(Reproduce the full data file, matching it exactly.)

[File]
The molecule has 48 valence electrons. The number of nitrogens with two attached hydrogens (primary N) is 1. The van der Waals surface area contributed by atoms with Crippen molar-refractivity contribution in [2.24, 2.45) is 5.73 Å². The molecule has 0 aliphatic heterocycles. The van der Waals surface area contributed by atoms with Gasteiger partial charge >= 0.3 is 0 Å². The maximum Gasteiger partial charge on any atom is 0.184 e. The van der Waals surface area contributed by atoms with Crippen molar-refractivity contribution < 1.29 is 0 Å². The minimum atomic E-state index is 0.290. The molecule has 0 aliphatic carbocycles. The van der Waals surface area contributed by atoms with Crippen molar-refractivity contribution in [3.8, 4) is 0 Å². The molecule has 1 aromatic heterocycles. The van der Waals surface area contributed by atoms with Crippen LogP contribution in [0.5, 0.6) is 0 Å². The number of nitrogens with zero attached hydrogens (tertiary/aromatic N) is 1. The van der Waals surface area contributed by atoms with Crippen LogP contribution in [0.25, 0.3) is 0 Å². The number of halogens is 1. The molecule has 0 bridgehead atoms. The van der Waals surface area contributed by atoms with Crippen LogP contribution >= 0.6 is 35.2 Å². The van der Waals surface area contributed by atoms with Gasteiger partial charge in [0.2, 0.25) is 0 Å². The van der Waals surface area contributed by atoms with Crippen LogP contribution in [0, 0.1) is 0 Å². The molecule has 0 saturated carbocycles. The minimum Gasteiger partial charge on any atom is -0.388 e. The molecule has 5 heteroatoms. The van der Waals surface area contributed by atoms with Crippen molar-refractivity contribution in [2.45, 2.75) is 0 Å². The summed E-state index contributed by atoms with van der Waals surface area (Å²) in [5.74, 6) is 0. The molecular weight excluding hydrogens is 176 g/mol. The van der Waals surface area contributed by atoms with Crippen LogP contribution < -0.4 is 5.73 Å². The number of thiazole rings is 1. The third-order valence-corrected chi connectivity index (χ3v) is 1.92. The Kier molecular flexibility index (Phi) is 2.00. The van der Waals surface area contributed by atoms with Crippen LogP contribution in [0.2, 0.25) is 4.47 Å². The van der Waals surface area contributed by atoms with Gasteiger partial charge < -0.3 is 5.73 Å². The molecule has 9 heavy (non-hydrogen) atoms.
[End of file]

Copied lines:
The molecule has 48 valence electrons. The number of nitrogens with two attached hydrogens (primary N) is 1. The van der Waals surface area contributed by atoms with Crippen molar-refractivity contribution in [2.24, 2.45) is 5.73 Å². The molecule has 0 aliphatic heterocycles. The van der Waals surface area contributed by atoms with Gasteiger partial charge >= 0.3 is 0 Å². The maximum Gasteiger partial charge on any atom is 0.184 e. The van der Waals surface area contributed by atoms with Crippen molar-refractivity contribution < 1.29 is 0 Å². The minimum atomic E-state index is 0.290. The molecule has 0 aliphatic carbocycles. The van der Waals surface area contributed by atoms with Crippen molar-refractivity contribution in [3.8, 4) is 0 Å². The molecule has 1 aromatic heterocycles. The van der Waals surface area contributed by atoms with Crippen LogP contribution in [0.5, 0.6) is 0 Å². The number of nitrogens with zero attached hydrogens (tertiary/aromatic N) is 1. The van der Waals surface area contributed by atoms with Crippen LogP contribution in [0.25, 0.3) is 0 Å². The number of halogens is 1. The molecule has 0 bridgehead atoms. The van der Waals surface area contributed by atoms with Crippen LogP contribution >= 0.6 is 35.2 Å². The van der Waals surface area contributed by atoms with Gasteiger partial charge in [0.2, 0.25) is 0 Å². The van der Waals surface area contributed by atoms with Crippen LogP contribution in [0, 0.1) is 0 Å². The molecule has 0 saturated carbocycles. The minimum Gasteiger partial charge on any atom is -0.388 e. The molecule has 5 heteroatoms. The van der Waals surface area contributed by atoms with Crippen molar-refractivity contribution in [2.45, 2.75) is 0 Å². The summed E-state index contributed by atoms with van der Waals surface area (Å²) in [5.74, 6) is 0. The molecular weight excluding hydrogens is 176 g/mol. The van der Waals surface area contributed by atoms with Crippen LogP contribution < -0.4 is 5.73 Å². The number of thiazole rings is 1. The third-order valence-corrected chi connectivity index (χ3v) is 1.92. The Kier molecular flexibility index (Phi) is 2.00. The van der Waals surface area contributed by atoms with Crippen LogP contribution in [0.2, 0.25) is 4.47 Å². The van der Waals surface area contributed by atoms with Gasteiger partial charge < -0.3 is 5.73 Å². The molecule has 9 heavy (non-hydrogen) atoms.